Polly B Polly B's picture

quote:


d. In early October, M. returned to the Swan family home for a weekend visit. After hearing a suspicious noise in the house, Mr. Swan found the boyfriend in his daughter’s bedroom. He held the boyfriend until the police arrived. The police charged the boyfriend with being unlawfully in a dwelling house.

e. On Thanksgiving weekend, the child, M., left the home again. Mr. Swan went to look for her, and found her with the boyfriend. They ran away upon seeing Mr. Swan. When he found them later that weekend, both were visibly under the influence of drugs. The boyfriend confronted Mr. Swan, threatening to harm him. Mr. Swan called his wife who in turn called the police. The police took the boyfriend into custody and the child returned to the care of the Children’s Aid Society.

f. That same month, Mr. Swan found drug paraphernalia in his daughter’s bedroom and letters from the boyfriend addressed to her, counselling M. to, among other things, “kill the sluts when nobody is around” and referring to a truck driver being killed in an accident. Mr. Swan owns a trucking company. He turned these letters over to the police.


This is from the judgment that Summer quoted above. I am posting it because it seems to me that had Mr. S been a violent man, this would have been the time that someone would have been assaulted. And even then he didn't hit anyone, not the daughter or the boyfriend threatening his life.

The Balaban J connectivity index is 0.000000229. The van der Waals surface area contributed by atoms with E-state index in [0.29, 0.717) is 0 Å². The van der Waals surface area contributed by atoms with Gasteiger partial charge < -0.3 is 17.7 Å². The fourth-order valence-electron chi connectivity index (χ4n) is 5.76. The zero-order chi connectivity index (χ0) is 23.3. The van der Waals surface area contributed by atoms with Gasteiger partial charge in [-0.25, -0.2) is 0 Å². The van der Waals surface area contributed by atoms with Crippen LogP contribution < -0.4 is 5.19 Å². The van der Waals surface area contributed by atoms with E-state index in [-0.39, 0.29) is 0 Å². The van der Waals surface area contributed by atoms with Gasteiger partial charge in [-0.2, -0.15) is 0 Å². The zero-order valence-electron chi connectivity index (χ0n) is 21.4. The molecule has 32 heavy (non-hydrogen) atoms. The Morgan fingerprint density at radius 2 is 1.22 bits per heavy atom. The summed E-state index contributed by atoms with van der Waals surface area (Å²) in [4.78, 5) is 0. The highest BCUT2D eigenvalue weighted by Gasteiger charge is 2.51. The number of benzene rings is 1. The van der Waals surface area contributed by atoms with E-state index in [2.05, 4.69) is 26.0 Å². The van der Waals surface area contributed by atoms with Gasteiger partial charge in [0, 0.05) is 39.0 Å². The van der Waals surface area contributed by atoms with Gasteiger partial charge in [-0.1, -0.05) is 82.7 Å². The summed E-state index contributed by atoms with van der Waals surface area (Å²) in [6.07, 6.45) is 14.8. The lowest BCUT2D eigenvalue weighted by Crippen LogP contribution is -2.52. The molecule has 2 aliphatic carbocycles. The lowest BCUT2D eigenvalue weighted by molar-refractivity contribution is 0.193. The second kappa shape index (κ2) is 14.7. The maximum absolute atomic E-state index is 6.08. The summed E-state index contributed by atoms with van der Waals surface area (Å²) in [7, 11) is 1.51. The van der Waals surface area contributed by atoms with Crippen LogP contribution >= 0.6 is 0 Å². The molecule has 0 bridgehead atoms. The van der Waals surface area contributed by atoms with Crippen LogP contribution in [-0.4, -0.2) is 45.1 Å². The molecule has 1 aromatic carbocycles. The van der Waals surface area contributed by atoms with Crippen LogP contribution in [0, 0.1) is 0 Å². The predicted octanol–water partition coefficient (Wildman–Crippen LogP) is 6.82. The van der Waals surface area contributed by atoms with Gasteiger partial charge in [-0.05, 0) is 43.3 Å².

[ 08 April 2008: Message edited by: Polly Brandybuck ]

Polly B Polly B's picture

quote:


Given the unruly pattern of the children’s behaviour, the father had a reasonable belief that, if he did not take control of his daughter and put her in the truck, she would go to the party to meet the boyfriend. [b]This posed a risk of harm for her. This man had a history of drug use and violence, and he had been found to be an inappropriate influence over the child M. by her parents, protection authorities, and by a Court which issued a restraining order to protect M. from him and from his mother. [/b] M.’s determined defiance of the rules that her parents, the Children’s Aid Society and the Court had established to limit her behaviour was addressed by the father’s actions in returning her to the home rather than permitting her to stay out that night

Also from the judgement, my bolds.

GreenNeck

I wish everyone here (some did I think) put themselves into this father's shoes. When it comes to your own children, you may not be all that rational.

I had to deal with a similar situation many years ago. My 16-year old daughter started going out with a drug dealer with a mile-long rap sheet. None of what her mom or myself would say had any effect.

One night I learned she went out to a party with that guy where apparently hard drugs would be used. That was too much for me and I went ahead to retrieve my daughter from that hell, no matter what it would take. When I showed up, I asked my daughter to come with me, and obviously she didn't want to and asked me why I did that. Then her 'boyfriend' arrived, accompanied with 5 or 6 of his thug friends, and told me to f*** off. Well, nobody talks to this guy like that. At that point I think rage and adrenaline took over me, I stepped forward and clocked that a**hole with all my strength, knocking him out cold. I though his confederates would jump me, but instead they backed off and dispersed.

I wasn't sure how my girl would react. But after a moment, she gave me a big hug and asked me to take her home. She probably realized I had risked my very life to protect her.

Never give up on your kids.

Polly B Polly B's picture